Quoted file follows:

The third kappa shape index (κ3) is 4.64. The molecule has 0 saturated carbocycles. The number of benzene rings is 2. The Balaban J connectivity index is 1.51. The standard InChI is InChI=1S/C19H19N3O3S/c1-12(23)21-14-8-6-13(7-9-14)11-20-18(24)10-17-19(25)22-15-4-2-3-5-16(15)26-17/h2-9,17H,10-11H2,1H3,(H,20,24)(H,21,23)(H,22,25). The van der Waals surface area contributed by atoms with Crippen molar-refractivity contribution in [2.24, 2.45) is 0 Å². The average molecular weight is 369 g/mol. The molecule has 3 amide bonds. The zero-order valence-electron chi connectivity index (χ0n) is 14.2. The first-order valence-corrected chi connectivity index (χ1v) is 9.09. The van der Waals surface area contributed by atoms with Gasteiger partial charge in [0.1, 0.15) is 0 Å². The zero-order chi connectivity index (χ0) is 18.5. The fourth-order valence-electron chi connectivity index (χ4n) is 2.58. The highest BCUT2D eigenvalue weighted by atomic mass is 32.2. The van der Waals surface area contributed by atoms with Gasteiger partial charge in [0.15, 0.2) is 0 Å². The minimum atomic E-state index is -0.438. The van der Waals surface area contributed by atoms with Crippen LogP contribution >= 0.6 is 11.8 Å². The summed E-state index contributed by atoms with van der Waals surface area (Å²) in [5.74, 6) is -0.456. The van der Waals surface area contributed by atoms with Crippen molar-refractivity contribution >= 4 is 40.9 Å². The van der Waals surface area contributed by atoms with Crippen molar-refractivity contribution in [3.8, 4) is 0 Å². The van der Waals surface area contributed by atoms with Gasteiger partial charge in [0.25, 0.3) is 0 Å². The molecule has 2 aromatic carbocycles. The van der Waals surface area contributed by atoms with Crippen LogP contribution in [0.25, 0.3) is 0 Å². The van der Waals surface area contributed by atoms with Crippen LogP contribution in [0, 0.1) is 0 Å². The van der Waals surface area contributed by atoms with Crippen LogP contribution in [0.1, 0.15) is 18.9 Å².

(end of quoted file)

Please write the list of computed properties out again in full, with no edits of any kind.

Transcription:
The third kappa shape index (κ3) is 4.64. The molecule has 0 saturated carbocycles. The number of benzene rings is 2. The Balaban J connectivity index is 1.51. The standard InChI is InChI=1S/C19H19N3O3S/c1-12(23)21-14-8-6-13(7-9-14)11-20-18(24)10-17-19(25)22-15-4-2-3-5-16(15)26-17/h2-9,17H,10-11H2,1H3,(H,20,24)(H,21,23)(H,22,25). The van der Waals surface area contributed by atoms with Crippen molar-refractivity contribution in [2.24, 2.45) is 0 Å². The average molecular weight is 369 g/mol. The molecule has 3 amide bonds. The zero-order valence-electron chi connectivity index (χ0n) is 14.2. The first-order valence-corrected chi connectivity index (χ1v) is 9.09. The van der Waals surface area contributed by atoms with Gasteiger partial charge in [0.1, 0.15) is 0 Å². The zero-order chi connectivity index (χ0) is 18.5. The fourth-order valence-electron chi connectivity index (χ4n) is 2.58. The highest BCUT2D eigenvalue weighted by atomic mass is 32.2. The van der Waals surface area contributed by atoms with Gasteiger partial charge in [0.15, 0.2) is 0 Å². The minimum atomic E-state index is -0.438. The van der Waals surface area contributed by atoms with Crippen LogP contribution >= 0.6 is 11.8 Å². The summed E-state index contributed by atoms with van der Waals surface area (Å²) in [5.74, 6) is -0.456. The van der Waals surface area contributed by atoms with Crippen molar-refractivity contribution >= 4 is 40.9 Å². The van der Waals surface area contributed by atoms with Crippen molar-refractivity contribution in [3.8, 4) is 0 Å². The van der Waals surface area contributed by atoms with Gasteiger partial charge in [0.25, 0.3) is 0 Å². The molecule has 2 aromatic carbocycles. The van der Waals surface area contributed by atoms with Crippen LogP contribution in [0.25, 0.3) is 0 Å². The van der Waals surface area contributed by atoms with Crippen LogP contribution in [0, 0.1) is 0 Å². The van der Waals surface area contributed by atoms with Crippen LogP contribution in [0.1, 0.15) is 18.9 Å².